Giuseppe Martinico, Richard Albert, Antonia Baraggia and Cristina Fasone
Canada is and will for the foreseeable future be a peaceful and prosperous liberal democracy whose Constitution Act, 1867, now 150 years old as of 2017, has become a model for the modern world. The Constitution of Canada has exerted considerable influence on other countries, particularly since the coming into force of its Constitution Act, 1982, which included the celebrated Canadian Charter of Rights and Freedoms. Just as Canada drew from foreign and international experiences in drafting its Charter, the world has learned a great deal from Canada, not only as to rights protections but also as to the separation of powers, the judicial function, and the structure of government.
In light of these impressive achievements, an international symposium on the Canadian Constitution was held in Pisa at the Scuola Sant’Anna under the auspices of the Sant’Anna Legal Studies project and with the support of the DIRPOLIS (Law, Politics and Development) Institute at the Scuola Sant’Anna, the Canadian Embassy in Italy, and the International Association of Constitutional Law. This special issue collects some of the papers presented on that occasion.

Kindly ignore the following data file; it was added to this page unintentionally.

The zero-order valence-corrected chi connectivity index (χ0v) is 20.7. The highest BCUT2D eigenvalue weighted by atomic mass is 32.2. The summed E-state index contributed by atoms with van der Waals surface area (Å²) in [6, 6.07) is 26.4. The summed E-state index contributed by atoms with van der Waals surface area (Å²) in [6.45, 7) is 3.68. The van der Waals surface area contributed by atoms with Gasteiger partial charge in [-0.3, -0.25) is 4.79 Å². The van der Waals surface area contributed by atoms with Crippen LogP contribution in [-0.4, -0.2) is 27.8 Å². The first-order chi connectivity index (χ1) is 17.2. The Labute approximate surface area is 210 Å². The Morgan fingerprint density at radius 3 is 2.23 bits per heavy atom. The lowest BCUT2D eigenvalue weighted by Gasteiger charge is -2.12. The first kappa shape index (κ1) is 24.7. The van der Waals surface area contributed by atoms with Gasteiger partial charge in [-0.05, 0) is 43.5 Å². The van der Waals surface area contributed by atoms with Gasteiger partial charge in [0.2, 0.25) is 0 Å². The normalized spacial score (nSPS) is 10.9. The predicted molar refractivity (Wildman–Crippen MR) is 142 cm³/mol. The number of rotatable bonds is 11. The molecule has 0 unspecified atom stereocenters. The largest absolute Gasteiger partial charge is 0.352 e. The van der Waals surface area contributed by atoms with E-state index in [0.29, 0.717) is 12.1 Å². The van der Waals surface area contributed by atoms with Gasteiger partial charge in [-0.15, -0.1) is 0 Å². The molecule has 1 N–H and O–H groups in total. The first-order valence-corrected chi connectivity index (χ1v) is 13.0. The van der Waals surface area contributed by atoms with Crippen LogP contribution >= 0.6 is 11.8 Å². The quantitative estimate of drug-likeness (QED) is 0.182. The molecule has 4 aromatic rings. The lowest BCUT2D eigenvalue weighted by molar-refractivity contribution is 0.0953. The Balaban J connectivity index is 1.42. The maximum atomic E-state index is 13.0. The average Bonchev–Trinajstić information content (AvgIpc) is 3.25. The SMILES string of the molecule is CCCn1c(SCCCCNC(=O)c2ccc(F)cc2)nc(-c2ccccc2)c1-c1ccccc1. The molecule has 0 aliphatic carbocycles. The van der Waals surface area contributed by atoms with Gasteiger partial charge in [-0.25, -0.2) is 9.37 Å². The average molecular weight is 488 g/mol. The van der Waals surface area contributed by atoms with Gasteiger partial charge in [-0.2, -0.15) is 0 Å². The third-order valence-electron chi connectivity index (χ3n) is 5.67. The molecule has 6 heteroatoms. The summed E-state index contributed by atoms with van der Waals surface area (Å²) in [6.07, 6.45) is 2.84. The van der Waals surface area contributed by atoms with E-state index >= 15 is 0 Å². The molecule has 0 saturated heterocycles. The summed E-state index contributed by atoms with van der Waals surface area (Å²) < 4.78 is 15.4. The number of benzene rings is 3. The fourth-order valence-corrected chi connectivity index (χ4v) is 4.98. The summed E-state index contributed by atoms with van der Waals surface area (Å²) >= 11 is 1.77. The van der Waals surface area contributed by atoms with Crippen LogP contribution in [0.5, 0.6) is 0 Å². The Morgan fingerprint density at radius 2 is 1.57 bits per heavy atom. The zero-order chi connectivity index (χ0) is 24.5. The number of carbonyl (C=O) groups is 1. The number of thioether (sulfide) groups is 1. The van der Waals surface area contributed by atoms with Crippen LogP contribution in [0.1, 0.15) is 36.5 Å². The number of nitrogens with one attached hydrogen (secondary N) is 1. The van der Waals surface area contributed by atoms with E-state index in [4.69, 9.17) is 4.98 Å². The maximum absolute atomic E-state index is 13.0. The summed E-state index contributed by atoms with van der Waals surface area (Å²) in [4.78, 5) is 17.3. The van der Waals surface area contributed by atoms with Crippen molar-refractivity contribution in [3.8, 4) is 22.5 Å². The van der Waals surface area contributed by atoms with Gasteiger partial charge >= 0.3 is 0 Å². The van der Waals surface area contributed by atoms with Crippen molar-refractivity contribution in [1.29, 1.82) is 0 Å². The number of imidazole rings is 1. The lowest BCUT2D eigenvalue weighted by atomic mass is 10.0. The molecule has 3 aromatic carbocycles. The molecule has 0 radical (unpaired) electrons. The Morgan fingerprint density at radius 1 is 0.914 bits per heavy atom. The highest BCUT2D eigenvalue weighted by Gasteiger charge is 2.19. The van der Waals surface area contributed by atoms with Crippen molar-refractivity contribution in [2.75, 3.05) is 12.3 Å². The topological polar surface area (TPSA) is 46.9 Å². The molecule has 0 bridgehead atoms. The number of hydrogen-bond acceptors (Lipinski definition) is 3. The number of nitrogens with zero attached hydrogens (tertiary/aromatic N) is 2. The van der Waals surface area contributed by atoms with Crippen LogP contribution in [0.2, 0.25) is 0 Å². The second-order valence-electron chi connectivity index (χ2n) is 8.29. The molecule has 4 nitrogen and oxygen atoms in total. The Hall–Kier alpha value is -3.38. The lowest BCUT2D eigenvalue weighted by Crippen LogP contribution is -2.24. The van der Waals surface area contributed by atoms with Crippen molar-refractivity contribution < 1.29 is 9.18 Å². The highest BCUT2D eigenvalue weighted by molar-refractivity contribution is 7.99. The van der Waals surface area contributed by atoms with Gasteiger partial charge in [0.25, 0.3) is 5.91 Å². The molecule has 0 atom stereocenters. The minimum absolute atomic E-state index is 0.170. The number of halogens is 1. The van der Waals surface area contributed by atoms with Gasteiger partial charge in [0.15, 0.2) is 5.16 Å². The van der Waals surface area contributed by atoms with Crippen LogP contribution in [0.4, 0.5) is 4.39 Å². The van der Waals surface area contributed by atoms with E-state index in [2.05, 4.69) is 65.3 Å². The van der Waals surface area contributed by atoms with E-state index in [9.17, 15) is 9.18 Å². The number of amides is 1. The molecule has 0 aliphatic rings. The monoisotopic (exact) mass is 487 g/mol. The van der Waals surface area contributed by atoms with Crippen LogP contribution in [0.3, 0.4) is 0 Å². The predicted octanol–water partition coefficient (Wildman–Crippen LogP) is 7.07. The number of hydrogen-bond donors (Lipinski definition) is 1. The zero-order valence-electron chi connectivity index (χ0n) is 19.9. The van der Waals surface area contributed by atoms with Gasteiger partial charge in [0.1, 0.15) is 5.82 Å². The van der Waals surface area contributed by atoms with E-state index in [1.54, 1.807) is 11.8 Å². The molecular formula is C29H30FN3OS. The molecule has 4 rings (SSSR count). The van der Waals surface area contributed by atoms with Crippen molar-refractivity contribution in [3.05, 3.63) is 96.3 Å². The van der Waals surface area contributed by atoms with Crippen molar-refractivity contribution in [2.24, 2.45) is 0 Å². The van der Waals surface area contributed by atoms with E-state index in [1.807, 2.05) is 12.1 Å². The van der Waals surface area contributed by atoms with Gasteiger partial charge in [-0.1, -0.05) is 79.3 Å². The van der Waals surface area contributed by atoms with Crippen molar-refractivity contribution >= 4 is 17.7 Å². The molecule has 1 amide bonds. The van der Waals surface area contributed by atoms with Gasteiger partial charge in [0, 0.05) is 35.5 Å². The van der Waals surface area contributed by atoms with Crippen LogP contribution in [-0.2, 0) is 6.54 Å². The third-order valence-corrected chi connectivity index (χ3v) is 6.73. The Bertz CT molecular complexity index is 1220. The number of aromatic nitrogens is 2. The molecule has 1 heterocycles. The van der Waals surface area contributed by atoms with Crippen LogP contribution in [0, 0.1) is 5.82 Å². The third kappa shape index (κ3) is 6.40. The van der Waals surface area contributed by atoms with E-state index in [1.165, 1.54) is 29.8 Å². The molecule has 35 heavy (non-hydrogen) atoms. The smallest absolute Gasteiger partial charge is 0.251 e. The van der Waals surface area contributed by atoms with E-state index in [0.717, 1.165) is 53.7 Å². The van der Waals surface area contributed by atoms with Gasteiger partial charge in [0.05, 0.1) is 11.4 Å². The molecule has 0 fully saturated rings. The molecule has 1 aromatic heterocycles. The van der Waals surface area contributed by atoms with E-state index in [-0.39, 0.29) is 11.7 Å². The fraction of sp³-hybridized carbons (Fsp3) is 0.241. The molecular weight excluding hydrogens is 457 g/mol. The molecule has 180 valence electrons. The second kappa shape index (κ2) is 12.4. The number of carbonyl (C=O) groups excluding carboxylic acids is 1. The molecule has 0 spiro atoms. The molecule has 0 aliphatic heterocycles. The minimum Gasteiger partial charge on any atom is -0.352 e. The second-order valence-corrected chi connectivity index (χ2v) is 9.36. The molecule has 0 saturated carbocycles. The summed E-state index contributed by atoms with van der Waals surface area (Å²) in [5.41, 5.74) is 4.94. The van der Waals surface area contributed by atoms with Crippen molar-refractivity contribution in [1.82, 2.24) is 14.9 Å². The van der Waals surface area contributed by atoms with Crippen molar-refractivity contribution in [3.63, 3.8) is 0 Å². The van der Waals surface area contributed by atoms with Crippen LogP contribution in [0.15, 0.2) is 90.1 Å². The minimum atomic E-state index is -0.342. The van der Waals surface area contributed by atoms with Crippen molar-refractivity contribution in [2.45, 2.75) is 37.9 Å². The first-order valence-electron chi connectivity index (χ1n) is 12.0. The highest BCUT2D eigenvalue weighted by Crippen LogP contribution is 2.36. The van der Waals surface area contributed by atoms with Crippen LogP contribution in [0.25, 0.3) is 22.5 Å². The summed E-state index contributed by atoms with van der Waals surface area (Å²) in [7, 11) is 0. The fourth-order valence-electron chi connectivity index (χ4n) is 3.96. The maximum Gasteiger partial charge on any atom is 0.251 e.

Constitutional scholarship in Canada since Confederation has been characterized by two primary narratives. The dualist narrative, which characterized constitutional scholarship between the late-nineteenth and mid-twentieth centuries, focussed on the parallel developments of provincial and federal constitutions. The monist narrative, which has become the dominant model of interpretation since the mid-twentieth century, focusses on the federal constitution as a singular foundation of constitutionalism in Canada. As a result of the shift from dualism to monism, provincial constitutions have become largely ignored in Canada and subsumed by the “mega-constitutional” politics of the federal constitution. This paper examines provincial constitutions to highlight the significant reorientation of constitutional scholarship in Canada over the past 150 years, which has become primarily focussed on post-Confederation constitutional history and written constitutionalism.
Since it was passed, the Clarity Act has been at the core of any secessionist debate in Canada and abroad. Although contested at home, the Clarity Act has earned worldwide prestige as the democratic standard that must be observed when a secessionist debate arises. In the last fifteen years Spain has experienced successive debates about the need to establish a mechanism of popular consultation to address secessionist claims in the Basque Country and Catalonia. Most political actors in favour of such consultations have expressed their will to import the Canadian Clarity Act as a tool to settle disputes on how to conduct a referendum. However, this deification of the Canadian example is, for the most part, based on a misreading of the Secession Reference, only taking into account certain passages while ignoring others. The emphasis tends to be made on the quantitative clear majority test, disregarding other factors. Hence, the aim of this paper is to study the causes of this deification of the Clarity Act in Spain, and its influence on the treatment of secessionist claims that the country is currently experiencing.